State v. Brazil

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269 N.W.2d 15 (1978)

STATE of Minnesota, Appellant, v. Willard John BRAZIL, Respondent.

No. 48305.

Supreme Court of Minnesota.

June 2, 1978.

*16 Warren Spannaus, Atty. Gen., St. Paul, Dennis P. Moriarty, County Atty., Shakopee, for appellant.

Richard D. Genty, First Dist. Public Defender, Winsted, for respondent.

Heard before ROGOSHESKE, PETERSON, and SCOTT, JJ., and considered and decided by the court en banc.

SCOTT, Justice.

This is an appeal by the State of Minnesota from a pretrial order of the district court suppressing certain evidence sought to be used against defendant, Willard John Brazil, in a prosecution for the alleged violation of several statutes regulating controlled substances. We affirm.

On October 6, 1977, at 10:30 a. m., Barry Brandt, a police officer for the city of Savage, Minnesota, received a phone call from Lynn Broberg, an employee of the Spur Cafe in Savage. Broberg told Officer Brandt that Renee Kempson would attempt to sell heroin to Broberg at the cafe between 12 and 12:30 p. m. that same day. Broberg, who had never previously been a police informant, also said that Kempson would be driving a yellow Trans Am automobile, had blonde hair, and would sell two "fifty-cent" bags of heroin to Broberg for $100. No comment was made regarding whether Kempson would be alone or accompanied at the sale. In addition, Broberg said that Kempson was a friend of hers and that she was making this call because she wanted Kempson to receive medical treatment for heroin addiction.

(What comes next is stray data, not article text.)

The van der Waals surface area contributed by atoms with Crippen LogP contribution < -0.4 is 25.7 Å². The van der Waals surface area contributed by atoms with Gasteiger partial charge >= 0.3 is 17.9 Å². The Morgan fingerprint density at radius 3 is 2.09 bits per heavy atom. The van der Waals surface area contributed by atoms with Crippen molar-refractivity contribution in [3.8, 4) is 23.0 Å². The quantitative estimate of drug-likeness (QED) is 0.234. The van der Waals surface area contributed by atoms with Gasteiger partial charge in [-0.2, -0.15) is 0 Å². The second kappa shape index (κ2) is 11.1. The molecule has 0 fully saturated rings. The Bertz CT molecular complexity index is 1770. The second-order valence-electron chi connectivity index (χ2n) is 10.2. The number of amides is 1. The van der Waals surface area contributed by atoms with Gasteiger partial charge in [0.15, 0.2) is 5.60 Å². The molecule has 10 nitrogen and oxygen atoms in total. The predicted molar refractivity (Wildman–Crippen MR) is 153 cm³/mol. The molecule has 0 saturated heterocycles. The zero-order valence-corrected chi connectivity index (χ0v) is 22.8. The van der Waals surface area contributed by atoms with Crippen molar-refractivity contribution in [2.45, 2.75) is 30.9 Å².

Between the time of the telephone call and noon, the Savage police gave Broberg $100 in marked $20 bills and established a signal by which Broberg would indicate that the sale of heroin was completed; after the sale had been completed, Broberg would run both of her hands through her hair from her forehead to the back of her head.